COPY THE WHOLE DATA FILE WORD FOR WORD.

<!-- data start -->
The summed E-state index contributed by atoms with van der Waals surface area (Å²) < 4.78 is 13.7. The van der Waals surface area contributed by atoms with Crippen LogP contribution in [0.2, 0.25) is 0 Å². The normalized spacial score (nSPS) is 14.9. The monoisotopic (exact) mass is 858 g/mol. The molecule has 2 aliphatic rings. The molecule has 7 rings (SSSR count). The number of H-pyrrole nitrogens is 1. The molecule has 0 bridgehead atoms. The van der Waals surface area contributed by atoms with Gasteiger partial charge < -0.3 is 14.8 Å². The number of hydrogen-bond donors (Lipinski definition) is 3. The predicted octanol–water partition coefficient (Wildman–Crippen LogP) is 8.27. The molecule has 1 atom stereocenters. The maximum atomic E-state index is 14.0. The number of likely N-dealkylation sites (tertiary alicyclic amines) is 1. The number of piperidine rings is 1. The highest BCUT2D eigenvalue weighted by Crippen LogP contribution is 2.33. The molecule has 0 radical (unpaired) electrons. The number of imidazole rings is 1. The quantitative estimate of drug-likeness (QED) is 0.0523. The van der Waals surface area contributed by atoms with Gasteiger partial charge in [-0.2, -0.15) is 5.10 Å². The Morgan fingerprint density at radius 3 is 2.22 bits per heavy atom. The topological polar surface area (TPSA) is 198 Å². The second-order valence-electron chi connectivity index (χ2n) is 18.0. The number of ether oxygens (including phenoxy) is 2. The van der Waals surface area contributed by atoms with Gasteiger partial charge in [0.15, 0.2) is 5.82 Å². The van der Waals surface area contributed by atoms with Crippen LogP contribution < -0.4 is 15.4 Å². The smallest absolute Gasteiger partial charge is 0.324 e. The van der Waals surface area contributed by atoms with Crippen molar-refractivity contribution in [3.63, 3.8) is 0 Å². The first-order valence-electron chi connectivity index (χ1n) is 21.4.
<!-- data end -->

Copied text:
The summed E-state index contributed by atoms with van der Waals surface area (Å²) < 4.78 is 13.7. The van der Waals surface area contributed by atoms with Crippen LogP contribution in [0.2, 0.25) is 0 Å². The normalized spacial score (nSPS) is 14.9. The monoisotopic (exact) mass is 858 g/mol. The molecule has 2 aliphatic rings. The molecule has 7 rings (SSSR count). The number of H-pyrrole nitrogens is 1. The molecule has 0 bridgehead atoms. The van der Waals surface area contributed by atoms with Gasteiger partial charge < -0.3 is 14.8 Å². The number of hydrogen-bond donors (Lipinski definition) is 3. The predicted octanol–water partition coefficient (Wildman–Crippen LogP) is 8.27. The molecule has 1 atom stereocenters. The maximum atomic E-state index is 14.0. The number of likely N-dealkylation sites (tertiary alicyclic amines) is 1. The number of piperidine rings is 1. The highest BCUT2D eigenvalue weighted by Crippen LogP contribution is 2.33. The molecule has 0 radical (unpaired) electrons. The number of imidazole rings is 1. The quantitative estimate of drug-likeness (QED) is 0.0523. The van der Waals surface area contributed by atoms with Gasteiger partial charge in [-0.2, -0.15) is 5.10 Å². The Morgan fingerprint density at radius 3 is 2.22 bits per heavy atom. The topological polar surface area (TPSA) is 198 Å². The second-order valence-electron chi connectivity index (χ2n) is 18.0. The number of ether oxygens (including phenoxy) is 2. The van der Waals surface area contributed by atoms with Gasteiger partial charge in [0.15, 0.2) is 5.82 Å². The van der Waals surface area contributed by atoms with Crippen LogP contribution < -0.4 is 15.4 Å². The smallest absolute Gasteiger partial charge is 0.324 e. The van der Waals surface area contributed by atoms with Crippen molar-refractivity contribution in [3.63, 3.8) is 0 Å². The first-order valence-electron chi connectivity index (χ1n) is 21.4.